We are in a fragile moment in global politics. America is erratic. Tensions with China are mounting. The EU has decisions to make about where it stands. In the UN and Bretton Woods institutions, created in the final stages of World War II, it has an anachronistic over-representation. There is a risk that Europe’s preoccupation with its own problems will undercut the legitimacy of those institutions.

Instead Europe should put what leverage it retains to good use. It should start by inaugurating a new era at the IMF.

This article is a joint publication by Social Europe and International Politics and Society —IPS-Journal.

Migration and Human Solidarity

Scores of migrants and refugees have been desperately trying to cross the Mediterranean Sea. Credit: Ilaria Vechi / IPS

By Blerim Mustafa
GENEVA, Aug 1 2019 – The migrant and refugee crisis has become a serious test for the unity of Europe as a political project. The inflow of destitute migrants and refugees has tested Europe’s political unity to an unprecedented extent. With a long-term solution to the migrant and refugee crisis nowhere in sight, the adverse impact of the current situation has the potential to unfold further and to give rise to a broader crisis with long-term implications, affecting Europe and the MENA region alike.

In his influential essay “The End of History?”, Professor Francis Fukuyama predicted that the universalization of the Western concept of liberal democracy, in the aftermath of the end of the Cold War, would prevail and erase differences between peoples, societies, civilizations and world regions. Nevertheless, the manipulation of despair and the violent destruction of lives and assets in the Middle East have taken their toll in terms of the radicalization of youth. The re-emergence of populism in advanced countries continue to divide their societies. The situation is particularly striking in countries of Central and Eastern Europe that witnessed a surge in nationalist sentiments once the communist era came to an end and that did not have a colonial past. In Western Europe, the adverse impact of globalization and the financial crisis have given rise to the notion of a lost generation in which Europe’s youth experience greater degrees of impoverishment, inequality and unemployment. A political vacuum has therefore emerged, which has given rise to movements that anchor their ideologies on anti-globalization, unilateralism, protectionism and extreme forms of nationalism. Progress is being achieved to come to terms with its deadly sting, but populism in the West and extremism in the Middle East – spilling over into Europe – cannot be set against one another. The former is still – but for how long – predominantly peaceful in nature while the latter is generating political violence.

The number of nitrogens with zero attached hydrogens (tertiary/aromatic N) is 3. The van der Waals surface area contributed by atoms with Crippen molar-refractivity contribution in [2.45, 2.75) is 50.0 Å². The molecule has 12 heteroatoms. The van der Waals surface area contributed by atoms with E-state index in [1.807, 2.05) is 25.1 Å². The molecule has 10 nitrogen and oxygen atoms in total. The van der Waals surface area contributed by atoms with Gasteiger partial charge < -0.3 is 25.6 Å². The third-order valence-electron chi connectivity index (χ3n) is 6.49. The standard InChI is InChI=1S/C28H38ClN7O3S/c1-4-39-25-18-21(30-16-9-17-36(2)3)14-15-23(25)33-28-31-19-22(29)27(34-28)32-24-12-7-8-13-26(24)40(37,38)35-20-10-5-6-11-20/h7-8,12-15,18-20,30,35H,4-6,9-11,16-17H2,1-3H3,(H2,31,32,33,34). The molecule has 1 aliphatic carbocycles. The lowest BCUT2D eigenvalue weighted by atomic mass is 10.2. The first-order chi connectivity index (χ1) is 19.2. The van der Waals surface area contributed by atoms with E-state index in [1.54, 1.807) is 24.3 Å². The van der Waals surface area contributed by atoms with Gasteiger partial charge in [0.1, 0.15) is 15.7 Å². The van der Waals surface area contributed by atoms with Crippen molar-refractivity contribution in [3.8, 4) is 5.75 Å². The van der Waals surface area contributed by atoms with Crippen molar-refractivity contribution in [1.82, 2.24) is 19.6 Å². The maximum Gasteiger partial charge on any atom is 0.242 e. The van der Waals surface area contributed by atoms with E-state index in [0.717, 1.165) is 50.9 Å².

Populist parties are emerging as credible actors in light of the recent electoral successes in local and national elections. Their recipe for success: spread of fear, anger, hatred and xenophobia towards refugees and migrants in an attempt to confer legitimacy to their political ideologies. Right wing and populist parties in the West are on the offensive and are now threatening the democratic traditions of a continent referred to as the birthplace of democracy, liberalism and Enlightenment. It challenges the legitimacy of national governments and threatens to restore extreme forms of nationalistic reactions that constitute direct threats to peace, reconciliation and international cooperation. It remains a paradox that countries in Central and Eastern Europe – often the most vocal critics of the arrival of migrants and refugees – have one of the lowest percentages of people belonging to Islam. These are the countries that have benefitted most from inter-EU migration and from an open labour market. Populism, however, does not arise out of nowhere. Establishment political parties have catered to the wealthy and failed to address burning social issues, thus creating a vacuum into which political opportunists could move.

Another feature that is ubiquitous is the tendency to externalise responses to address the plight of people on the move. In this regard, fences and walls have been erected and borders sealed off in an attempt to outsource and externalise solutions to address the rise of people on the move. In addition to the notorious wall between US and Mexico, which will be made even more repellent, and to the no less notorious one cutting off the Palestinian Occupied Territories, border fences and wires have been erected between the borders of Spanish enclaves (Melilla, Ceuta)/Morocco, Slovenia/Croatia, Hungary/Croatia, Hungary/Serbia, Macedonia/Greece, Turkey/Greece and Bulgaria/Turkey. Hungary has also considered erecting a fence along the Hungarian/Romanian border in response to the influx of people on the move.